The glass has a microscopic coating that allows glazing to keep heat out of buildings while allowing light to pass through.
The key is a thin coating of vanadium dioxide, around the thickness of a human hair, that is placed on normal window glass.
"This coating can actually be used for modifying the properties of the glass," said Ivan Parkin, of the team at University College London that has developed the coating.
"When put onto a window, it will let in only a certain fraction of the sunlight," he told the BBC World Service programme, Science In Action.
"When the window gets hot, it becomes more reflective. But it only becomes more reflective of the heat portion of the sunlight, not in the visible portion."
Architects are increasingly using glass in modern designs - such as for the planned "Shard Of Glass" London Bridge Tower, potentially the highest skyscraper in Europe - as it creates light places for people to live and work.
But many windows also let in great quantities of heat, especially in hot climates. This drives demand for air-conditioning.
In some cities, such as Tokyo, all the air-conditioning equipment creates a haze across the skyline in summer.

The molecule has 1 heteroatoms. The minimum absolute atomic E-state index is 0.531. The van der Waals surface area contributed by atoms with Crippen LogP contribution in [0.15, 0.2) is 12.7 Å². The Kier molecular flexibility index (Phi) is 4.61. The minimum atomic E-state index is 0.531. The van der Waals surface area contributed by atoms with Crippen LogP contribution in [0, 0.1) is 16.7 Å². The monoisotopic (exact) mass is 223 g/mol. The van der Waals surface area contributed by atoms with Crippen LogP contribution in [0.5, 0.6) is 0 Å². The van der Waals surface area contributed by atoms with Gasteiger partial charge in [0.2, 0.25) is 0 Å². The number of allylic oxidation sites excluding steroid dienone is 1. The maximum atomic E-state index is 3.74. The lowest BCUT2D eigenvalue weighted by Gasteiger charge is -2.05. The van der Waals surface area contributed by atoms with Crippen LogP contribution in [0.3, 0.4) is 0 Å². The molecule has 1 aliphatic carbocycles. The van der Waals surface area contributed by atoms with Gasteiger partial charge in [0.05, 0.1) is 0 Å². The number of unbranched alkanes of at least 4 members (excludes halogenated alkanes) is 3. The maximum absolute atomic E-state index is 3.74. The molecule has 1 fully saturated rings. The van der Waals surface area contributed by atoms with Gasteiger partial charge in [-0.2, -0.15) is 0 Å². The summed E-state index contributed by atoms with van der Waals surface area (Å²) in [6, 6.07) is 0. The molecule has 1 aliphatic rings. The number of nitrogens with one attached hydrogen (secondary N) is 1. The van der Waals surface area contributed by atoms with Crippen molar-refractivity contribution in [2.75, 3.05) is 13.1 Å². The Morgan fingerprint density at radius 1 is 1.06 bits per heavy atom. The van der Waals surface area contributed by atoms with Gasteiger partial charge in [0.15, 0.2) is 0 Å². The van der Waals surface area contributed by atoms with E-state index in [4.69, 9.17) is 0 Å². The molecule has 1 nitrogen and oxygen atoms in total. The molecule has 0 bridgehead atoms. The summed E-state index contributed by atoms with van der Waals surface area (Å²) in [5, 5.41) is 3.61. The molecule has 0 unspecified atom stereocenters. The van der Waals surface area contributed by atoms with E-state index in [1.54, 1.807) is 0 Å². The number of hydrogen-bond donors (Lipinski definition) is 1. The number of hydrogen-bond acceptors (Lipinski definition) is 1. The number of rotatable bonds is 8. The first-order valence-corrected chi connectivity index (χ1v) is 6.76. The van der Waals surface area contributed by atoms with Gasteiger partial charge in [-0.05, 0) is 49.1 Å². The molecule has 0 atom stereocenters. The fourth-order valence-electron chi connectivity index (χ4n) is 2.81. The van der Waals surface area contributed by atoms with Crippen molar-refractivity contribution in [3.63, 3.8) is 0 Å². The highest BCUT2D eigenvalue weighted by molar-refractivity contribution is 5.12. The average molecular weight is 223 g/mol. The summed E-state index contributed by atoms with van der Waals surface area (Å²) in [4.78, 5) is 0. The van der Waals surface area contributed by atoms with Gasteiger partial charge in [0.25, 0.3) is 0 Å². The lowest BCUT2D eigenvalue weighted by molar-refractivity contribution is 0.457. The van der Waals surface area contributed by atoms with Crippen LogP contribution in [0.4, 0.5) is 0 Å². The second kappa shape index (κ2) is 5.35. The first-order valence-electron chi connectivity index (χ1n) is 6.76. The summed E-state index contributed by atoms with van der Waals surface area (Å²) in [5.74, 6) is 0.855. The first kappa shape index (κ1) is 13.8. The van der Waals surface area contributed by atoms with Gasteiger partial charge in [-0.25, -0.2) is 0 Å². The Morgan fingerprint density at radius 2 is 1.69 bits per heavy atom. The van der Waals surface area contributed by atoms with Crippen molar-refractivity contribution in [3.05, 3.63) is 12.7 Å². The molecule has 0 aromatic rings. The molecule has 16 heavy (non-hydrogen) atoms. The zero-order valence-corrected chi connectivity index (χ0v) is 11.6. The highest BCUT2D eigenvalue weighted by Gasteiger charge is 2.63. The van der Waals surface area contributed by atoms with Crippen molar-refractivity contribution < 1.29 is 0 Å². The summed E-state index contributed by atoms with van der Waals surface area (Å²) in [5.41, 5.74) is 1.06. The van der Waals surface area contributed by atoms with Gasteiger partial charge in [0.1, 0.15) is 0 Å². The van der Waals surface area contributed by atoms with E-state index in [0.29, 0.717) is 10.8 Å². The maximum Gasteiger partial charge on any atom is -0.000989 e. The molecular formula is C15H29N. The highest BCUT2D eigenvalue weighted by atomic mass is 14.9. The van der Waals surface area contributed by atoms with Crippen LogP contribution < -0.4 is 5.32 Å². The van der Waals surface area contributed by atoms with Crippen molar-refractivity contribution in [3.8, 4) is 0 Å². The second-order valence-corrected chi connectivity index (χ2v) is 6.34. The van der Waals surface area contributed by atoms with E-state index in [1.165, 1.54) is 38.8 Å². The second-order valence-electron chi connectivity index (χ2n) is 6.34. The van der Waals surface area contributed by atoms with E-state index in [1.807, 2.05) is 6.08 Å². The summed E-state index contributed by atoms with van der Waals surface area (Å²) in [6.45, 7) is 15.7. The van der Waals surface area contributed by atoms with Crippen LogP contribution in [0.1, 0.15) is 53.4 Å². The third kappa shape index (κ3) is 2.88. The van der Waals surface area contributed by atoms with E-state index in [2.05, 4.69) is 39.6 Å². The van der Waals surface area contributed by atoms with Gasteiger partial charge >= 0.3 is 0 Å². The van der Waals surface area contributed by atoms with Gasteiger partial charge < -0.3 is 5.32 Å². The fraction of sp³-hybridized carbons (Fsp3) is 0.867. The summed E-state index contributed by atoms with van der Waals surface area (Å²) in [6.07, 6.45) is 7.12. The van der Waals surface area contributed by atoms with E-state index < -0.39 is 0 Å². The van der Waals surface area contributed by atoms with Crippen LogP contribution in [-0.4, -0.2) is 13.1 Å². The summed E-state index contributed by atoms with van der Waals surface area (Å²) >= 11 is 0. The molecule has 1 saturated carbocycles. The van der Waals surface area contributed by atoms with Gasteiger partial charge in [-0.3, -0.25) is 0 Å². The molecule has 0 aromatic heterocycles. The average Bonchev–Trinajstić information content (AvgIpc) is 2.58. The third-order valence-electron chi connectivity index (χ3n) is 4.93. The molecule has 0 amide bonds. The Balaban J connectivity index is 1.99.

But the UCL scientists are hopeful that if their method can be scaled up, it could mean a dramatic cut in the amount of air-conditioning required.
Air-conditioning in summer frequently uses more energy than heating a building in winter.
The UCL team have also found a way to choose at which temperature the glass begins to prevent heat coming in, by putting tungsten into the vanadium dioxide coating.
"By controlling the amount of tungsten dopent we introduce, we can change the temperature at which it will reject the heat," Dr Parkin explained.
"We can actually tune our system from anywhere between 70 degrees, which is the pure vanadium dioxide switching temperature, all the way down to zero degrees, if we wanted to."
However, currently the amount of glass they can cover at one time is around 10cm square.
The scientists are currently in negotiations with companies to look at scaling up the process.
Dr Parkin explained there were a number of problems that needed to be overcome to make it a full-scale commercial enterprise.
One is that the coating is a yellow colour that makes the window look dirty. The team are currently looking at a way of modifying this.
"Also there are issues when you scale up the chemistry. Sometimes the chemistry doesn't behave on a three metre-wide piece of glass as it does on a piece 10 centimetres wide," Dr Parkin said.
However he added that he was hopeful advances could be made very quickly.
"Unlike pharmaceuticals, in the glass industry it's generally a very rapid process to go from the laboratory bench scale all the way to the final product."